Buildings need proper levels of wall insulation.
As long as outdoor and indoor temperatures are different, heat will pass through the materials that make up the walls. Only insulation can prevent it.
Wall insulation is at least as important as attic, roof and floor insulation. Exterior walls involve a much wider surface, and that counts a lot.
The ideal levels of insulation depend greatly on the climate where you live.
If you live in a cold climate you may need R-40 (Metric U-value: 0.14), that is, about 13 inches/32 cm of fiberglass, or 10 inches/24 cm of mineral wool. In hot climate you need a lot less.
For a Passive House approach you need more (in a cold climate): around R-50 (Metric U-value: 0.11; about: 12 inches/30cm of mineral wool).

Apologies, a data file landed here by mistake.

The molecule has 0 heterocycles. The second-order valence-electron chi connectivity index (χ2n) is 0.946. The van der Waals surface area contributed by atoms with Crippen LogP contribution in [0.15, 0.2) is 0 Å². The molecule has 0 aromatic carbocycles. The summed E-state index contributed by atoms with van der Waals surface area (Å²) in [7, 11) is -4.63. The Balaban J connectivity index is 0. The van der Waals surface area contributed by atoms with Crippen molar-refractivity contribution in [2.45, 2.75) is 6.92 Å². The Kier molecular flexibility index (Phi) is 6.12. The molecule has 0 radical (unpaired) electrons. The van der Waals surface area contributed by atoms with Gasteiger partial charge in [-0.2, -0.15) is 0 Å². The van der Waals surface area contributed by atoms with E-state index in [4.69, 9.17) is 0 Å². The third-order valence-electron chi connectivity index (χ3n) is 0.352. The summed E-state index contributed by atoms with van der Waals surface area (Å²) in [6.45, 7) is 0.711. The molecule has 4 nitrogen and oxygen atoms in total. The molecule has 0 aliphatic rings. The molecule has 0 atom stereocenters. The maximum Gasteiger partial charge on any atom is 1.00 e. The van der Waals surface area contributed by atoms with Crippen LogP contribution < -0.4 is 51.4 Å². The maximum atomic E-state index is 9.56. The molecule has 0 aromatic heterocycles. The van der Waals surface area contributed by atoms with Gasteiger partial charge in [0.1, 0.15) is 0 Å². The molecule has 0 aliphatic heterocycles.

Wider studs allow for thicker insulation which is especially important in cold climates.
A 2x6 stud wall allows about 5 1/2 inches of space for insulation - significantly more than 2x4 walls, but a lot less than what can be installed in double 2x4 walls.
The studs in the walls are a source of heat transfer.
Framing elements can seriously degrade the R-value of the walls (about 20% in wood framing and up to 50% in steel framing).
To reduce thermal bridging to a minimum, consider the installation of a few inches of foam or mineral wool all over the outside of the wall.
Buildings, in most climates, should benefit from a continuous layer of insulation on the outside of their external walls (insulative sheathing)
But there are cases where that continuous layer of insulation is placed on the interior of the wall.
Exterior walls do not need very high levels of insulation in hot and tropical climates. 2-3 inches/5-8 cm of a rigid insulation is probably plenty.
If building a new home, do not try to make savings by reducing wall insulation levels. Do it right the first time… Doing it at a later moment will cost you a lot more: retrofit insulation is a lot more expensive.